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Assessment of non-technical skills: why aren’t we there yet?
  1. Adam P Johnson,
  2. Rajesh Aggarwal
  1. Department of Surgery, Thomas Jefferson University Hospital, Philadelphia, Pennsylvania, USA
  1. Correspondence to Dr Adam P Johnson, Department of Surgery, Thomas Jefferson University Hospital, Philadelphia, PA 19107, USA; adam.johnson{at}jefferson.edu

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Knowledge and application of non-technical skills (NTS) may represent the greatest challenge facing medical education today. For centuries, medical education focused on developing individual clinical knowledge and technical skills. But, the modern complexities of healthcare delivery and rapid expansion of medical knowledge necessitate a high-functioning team approach, which requires human factors engineering and NTS to operate effectively.

Other complex high-risk industries—like aviation, oil drilling, nuclear power and the military—have aligned their educational systems to match.1–3 While certain healthcare disciplines have developed frameworks to ensure the acquisition and maintenance of clinical and technical skills, no standard framework for NTS exists. With the increasing computational support for clinical and technical skills—decision aids, predictive algorithms, robotic surgery and image interpretation—the true added value of human clinicians may lie with their mastery of NTS.

Failure of NTS has been linked to poor quality and safety of care.2 A prospective observational study of 28 laparoscopic cholecystectomies found a strong correlation between surgical team situational awareness and fewer technical errors.4 In Japan, a 3-year retrospective review of fatal medical accidents submitted to a third-party safety organisation found roughly half to be due to failures of NTS, most often related to situational awareness, teamwork and decision-making.5 A review of malpractice claims identified >1 personnel involved in 83% of errors, but only 24% directly attributable to communication breakdown, which was the only NTS specifically studied.6 A review of trauma and orthopaedic-related adverse events from the National Reporting and Learning System found many to be related to NTS—situational awareness (52%), communication/teamwork (21%), leadership (16%) and decision-making (12%).7 Prospective direct observation of 293 surgical procedures found a strong association between less effective teamwork behaviours—as measured by the Behavioural Marker Risk Index—and a higher risk of death or serious complication, even after controlling for American Society of Anesthesiologists risk category.8 A multi-institutional retrospective review of Veteran’s Health Administration found interventions to increase NTS were associated with reductions in perioperative mortality.9 Although these studies demonstrate a link of NTS to quality and safety, quantifying the impact and comparing across studies is limited by a lack of standard definitions of NTS and relevant outcomes. Advancing our understanding of NTS requires a more thoughtful and standardised framework.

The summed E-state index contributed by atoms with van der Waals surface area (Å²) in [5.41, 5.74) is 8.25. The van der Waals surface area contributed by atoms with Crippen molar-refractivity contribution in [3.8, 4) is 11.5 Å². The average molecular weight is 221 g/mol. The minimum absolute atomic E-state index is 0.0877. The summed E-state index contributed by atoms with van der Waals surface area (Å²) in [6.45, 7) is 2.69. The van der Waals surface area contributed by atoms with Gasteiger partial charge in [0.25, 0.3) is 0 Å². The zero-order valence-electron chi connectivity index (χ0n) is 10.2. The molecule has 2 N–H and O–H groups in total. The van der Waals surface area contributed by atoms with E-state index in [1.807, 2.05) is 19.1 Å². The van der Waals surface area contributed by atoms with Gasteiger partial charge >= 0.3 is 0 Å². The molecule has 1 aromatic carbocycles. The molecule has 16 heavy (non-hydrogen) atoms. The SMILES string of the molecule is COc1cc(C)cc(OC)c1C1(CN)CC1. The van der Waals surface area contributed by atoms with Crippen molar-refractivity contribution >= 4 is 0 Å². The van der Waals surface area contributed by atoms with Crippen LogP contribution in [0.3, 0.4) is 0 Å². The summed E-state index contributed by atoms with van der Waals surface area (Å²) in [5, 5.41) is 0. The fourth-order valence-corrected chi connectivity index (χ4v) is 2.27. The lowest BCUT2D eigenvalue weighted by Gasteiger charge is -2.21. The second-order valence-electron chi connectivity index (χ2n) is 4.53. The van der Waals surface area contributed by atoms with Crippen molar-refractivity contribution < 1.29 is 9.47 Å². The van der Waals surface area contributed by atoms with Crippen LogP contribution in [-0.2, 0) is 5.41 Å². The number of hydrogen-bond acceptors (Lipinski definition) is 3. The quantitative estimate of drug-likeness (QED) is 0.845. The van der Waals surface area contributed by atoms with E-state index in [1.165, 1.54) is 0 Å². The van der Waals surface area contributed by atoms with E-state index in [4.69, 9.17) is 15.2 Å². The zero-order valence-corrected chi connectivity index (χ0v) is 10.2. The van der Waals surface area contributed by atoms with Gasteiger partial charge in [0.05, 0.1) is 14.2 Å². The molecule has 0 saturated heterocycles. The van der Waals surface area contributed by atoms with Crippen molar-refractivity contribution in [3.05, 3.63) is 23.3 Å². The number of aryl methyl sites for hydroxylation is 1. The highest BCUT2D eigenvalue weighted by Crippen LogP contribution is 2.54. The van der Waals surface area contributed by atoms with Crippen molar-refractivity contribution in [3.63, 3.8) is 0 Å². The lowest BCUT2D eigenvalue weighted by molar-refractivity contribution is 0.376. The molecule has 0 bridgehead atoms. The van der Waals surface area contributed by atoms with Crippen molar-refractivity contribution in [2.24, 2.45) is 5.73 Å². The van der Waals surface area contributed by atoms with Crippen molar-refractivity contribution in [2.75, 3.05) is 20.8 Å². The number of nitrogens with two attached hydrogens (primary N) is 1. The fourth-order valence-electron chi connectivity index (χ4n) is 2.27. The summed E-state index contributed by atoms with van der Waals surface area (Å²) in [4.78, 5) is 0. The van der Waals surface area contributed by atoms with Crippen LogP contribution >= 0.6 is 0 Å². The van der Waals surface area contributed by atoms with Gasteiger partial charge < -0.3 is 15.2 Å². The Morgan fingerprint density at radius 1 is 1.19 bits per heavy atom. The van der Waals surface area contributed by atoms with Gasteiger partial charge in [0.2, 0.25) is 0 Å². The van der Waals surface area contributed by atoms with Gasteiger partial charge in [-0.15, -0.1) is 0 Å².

Boet et al review assessment focused on team performance in crisis situations10 and Higham et al review assessments of broader NTS domains across multiple healthcare disciplines.11 These rigorous and thorough reviews of the literature provide a snapshot of the contemporary science underpinning the measurement of NTS in healthcare and provide researchers guidance for selecting the best tools available to measure NTS. However, the greatest lesson to take from these reviews may be the current gaps in the measurement of NTS and how to advance the field.

The first gap is the lack of a standardised definition of NTS and subdomains. The framework used by Boet et al for teamwork-related NTS included a total of 14 subdomains, whereas Higham et al include four domains for all NTS.10 11 Each tool included in these reviews measured a unique subset of overlapping domains and often apply to narrow contexts.2 In addition, each of these tools is based on external observations, which may not capture some domains effectively, such as situational awareness and decision-making. These may be better assessed through direct measurement via mental task load index, eye-gaze patterns to assess attention and written examinations.2 Like the blind men and the elephant—each tool only measures a portion of NTS and so may instead interpret the elephant as a wall, spear, snake, tree, fan or rope.12 Generalising a tool beyond the context in which it was developed, combined with Goodhart’s Law where ‘when a measure becomes a target, it ceases to be a good measure’ leaves policy changes based on any of the existing measurement tools open to potentially damaging unintended consequences.13